Dendreon Corp., maker of the prostate cancer drug Provenge, said it would eliminate more than 600 jobs and reduce costs by $150 million during the next 12 months as it seeks to reach profitability.
Dendreon also will close a manufacturing plant in Morris Plains, New Jersey, with the goal of cutting cost of goods sold to less than 50 percent of product revenue from its current level of 77 percent, the Seattle-based company said today in a statement.
“These changes are necessary and essential,” John H. Johnson, chief executive officer, said on a conference call. “Today we set a new course for Dendreon.”
Provenge was approved in April 2010 as the first therapy in the U.S. that trains the body’s immune system to attack cancer cells as if they were a virus. The treatment, which costs $93,000, was cleared for patients with advanced cases of prostate cancer after a three-year effort to gain regulatory backing. Johnson, a former executive with Savient Pharmaceuticals Inc., was chosen in February to succeed Mitchell Gold as CEO, putting him in charge of boosting sales of the drug.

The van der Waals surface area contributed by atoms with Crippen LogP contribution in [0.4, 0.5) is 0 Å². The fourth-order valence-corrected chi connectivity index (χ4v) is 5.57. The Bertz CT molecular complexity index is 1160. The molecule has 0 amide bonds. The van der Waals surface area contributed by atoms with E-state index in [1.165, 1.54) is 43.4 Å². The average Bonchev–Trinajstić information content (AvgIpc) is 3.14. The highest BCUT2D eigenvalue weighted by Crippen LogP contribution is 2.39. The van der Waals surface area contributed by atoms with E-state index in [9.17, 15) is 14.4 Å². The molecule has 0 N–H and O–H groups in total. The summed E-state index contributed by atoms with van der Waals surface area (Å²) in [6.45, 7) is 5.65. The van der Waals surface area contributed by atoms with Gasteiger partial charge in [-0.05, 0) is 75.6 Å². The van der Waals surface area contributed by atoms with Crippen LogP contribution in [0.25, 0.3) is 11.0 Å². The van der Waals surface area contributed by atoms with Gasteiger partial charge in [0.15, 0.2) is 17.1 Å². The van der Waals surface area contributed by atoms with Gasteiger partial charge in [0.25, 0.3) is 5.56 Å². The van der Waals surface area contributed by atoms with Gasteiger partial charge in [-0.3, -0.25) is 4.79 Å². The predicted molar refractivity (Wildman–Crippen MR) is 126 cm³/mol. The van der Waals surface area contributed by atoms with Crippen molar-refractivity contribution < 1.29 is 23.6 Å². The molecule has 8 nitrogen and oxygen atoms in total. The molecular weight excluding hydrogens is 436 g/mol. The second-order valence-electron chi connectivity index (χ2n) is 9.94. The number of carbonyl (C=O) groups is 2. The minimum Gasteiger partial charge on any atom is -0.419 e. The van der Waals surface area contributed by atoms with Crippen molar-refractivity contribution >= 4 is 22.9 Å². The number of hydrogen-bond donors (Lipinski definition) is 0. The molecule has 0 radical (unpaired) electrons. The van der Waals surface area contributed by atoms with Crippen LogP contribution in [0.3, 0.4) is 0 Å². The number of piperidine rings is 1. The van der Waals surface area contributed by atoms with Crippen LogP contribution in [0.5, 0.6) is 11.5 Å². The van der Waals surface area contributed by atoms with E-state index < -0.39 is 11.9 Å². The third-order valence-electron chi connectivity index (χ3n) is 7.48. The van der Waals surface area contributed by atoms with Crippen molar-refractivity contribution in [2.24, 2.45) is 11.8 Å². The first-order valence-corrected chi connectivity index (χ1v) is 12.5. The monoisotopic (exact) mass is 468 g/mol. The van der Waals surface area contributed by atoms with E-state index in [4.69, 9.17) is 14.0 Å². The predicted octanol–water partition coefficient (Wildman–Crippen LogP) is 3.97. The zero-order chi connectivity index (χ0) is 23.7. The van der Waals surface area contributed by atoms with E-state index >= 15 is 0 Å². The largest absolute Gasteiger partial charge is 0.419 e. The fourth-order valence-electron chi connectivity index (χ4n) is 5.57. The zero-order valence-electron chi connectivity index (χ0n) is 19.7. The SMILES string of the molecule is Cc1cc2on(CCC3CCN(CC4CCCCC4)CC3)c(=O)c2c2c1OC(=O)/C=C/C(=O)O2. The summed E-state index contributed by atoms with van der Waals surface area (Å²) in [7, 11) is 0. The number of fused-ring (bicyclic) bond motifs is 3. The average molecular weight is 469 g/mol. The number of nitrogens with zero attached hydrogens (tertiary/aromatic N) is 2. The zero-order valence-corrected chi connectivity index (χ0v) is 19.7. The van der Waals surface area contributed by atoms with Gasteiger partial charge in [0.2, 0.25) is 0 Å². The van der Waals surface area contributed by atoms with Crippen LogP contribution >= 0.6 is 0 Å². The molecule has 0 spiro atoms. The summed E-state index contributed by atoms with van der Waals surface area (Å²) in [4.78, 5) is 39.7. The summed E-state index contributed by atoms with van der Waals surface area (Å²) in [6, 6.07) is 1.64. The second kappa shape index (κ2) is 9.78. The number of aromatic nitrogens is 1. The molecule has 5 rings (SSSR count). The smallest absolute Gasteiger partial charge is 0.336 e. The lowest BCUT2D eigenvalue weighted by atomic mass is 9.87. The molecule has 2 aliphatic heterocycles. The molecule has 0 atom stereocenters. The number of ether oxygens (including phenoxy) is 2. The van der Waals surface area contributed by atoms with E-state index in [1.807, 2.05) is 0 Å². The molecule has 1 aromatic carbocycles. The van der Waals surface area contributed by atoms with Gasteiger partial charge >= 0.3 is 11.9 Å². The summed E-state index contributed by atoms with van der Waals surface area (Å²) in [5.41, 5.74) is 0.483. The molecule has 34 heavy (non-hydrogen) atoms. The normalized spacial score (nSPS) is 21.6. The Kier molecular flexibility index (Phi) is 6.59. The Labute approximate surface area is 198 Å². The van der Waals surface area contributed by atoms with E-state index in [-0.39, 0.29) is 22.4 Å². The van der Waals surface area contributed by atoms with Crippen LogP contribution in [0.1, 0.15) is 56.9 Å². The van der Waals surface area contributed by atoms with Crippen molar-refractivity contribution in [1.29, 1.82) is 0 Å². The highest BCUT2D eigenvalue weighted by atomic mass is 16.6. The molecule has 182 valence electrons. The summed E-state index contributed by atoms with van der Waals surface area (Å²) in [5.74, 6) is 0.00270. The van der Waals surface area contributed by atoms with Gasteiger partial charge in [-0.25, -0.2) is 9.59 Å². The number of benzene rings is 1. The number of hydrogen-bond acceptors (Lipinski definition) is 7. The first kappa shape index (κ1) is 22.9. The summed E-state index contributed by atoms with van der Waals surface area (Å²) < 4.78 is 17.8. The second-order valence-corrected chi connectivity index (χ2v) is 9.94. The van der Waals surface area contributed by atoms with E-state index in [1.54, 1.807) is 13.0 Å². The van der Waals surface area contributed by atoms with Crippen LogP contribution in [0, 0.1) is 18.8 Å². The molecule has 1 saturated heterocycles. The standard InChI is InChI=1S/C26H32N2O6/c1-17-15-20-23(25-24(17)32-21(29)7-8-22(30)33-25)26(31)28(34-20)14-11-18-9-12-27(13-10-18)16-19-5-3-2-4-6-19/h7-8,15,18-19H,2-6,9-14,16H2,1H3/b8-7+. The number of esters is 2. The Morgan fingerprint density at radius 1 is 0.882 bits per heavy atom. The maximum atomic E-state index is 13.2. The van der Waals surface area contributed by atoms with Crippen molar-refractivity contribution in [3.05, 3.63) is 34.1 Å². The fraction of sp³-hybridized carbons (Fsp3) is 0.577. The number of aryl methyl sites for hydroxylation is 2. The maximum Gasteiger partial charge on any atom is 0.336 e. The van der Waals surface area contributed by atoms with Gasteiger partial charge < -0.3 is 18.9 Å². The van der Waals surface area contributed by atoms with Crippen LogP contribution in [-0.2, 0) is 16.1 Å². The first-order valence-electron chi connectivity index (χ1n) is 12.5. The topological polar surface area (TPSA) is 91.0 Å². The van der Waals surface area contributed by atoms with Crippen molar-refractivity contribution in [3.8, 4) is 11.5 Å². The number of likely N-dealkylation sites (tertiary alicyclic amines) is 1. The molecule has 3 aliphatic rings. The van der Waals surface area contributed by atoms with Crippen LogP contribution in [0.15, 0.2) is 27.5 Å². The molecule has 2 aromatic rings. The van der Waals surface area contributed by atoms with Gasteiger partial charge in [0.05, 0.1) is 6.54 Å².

Dendreon’s second-quarter net loss narrowed 17 percent to $96.1 million, or 65 cents a share, from a loss of $116 million, or 79 cents, a year earlier, the company said today in a separate statement. Revenue gained 66 percent to $80 million from a year earlier, though missed the $85 million estimate of 20 analysts in a Bloomberg survey.
Johnson said he wasn’t satisfied with the company’s revenue for the quarter, blaming turnover among sales representatives starting last year as part of the problem.
“We found that those territories that experienced turnover were down 30 percent in quarter-over-quarter sales in Q2, versus those with a sales rep throughout the quarter,” he said.
The personnel issues also lead to a higher-than-normal cancellation rate of drug infusions at the end of June, twice what the company expected, he said.
Dendreon declined 18 percent to $5.04 in extended trading at 6:20 p.m. New York time after closing at $6.18. The company’s stock has plunged 83 percent in the past 12 months as it said growth will be “modest” and Johnson & Johnson’s rival medicine Zytiga helped high-risk prostate cancer patients in a study.
“It’s telling that they’re losing sales personnel,” David Nierengarten, a San Francisco-based analyst with Wedbush Securities Inc., said in an e-mail. “And that infusion cancellations coincidentally occurred after J&J released the pre-chemo data for Zytiga.”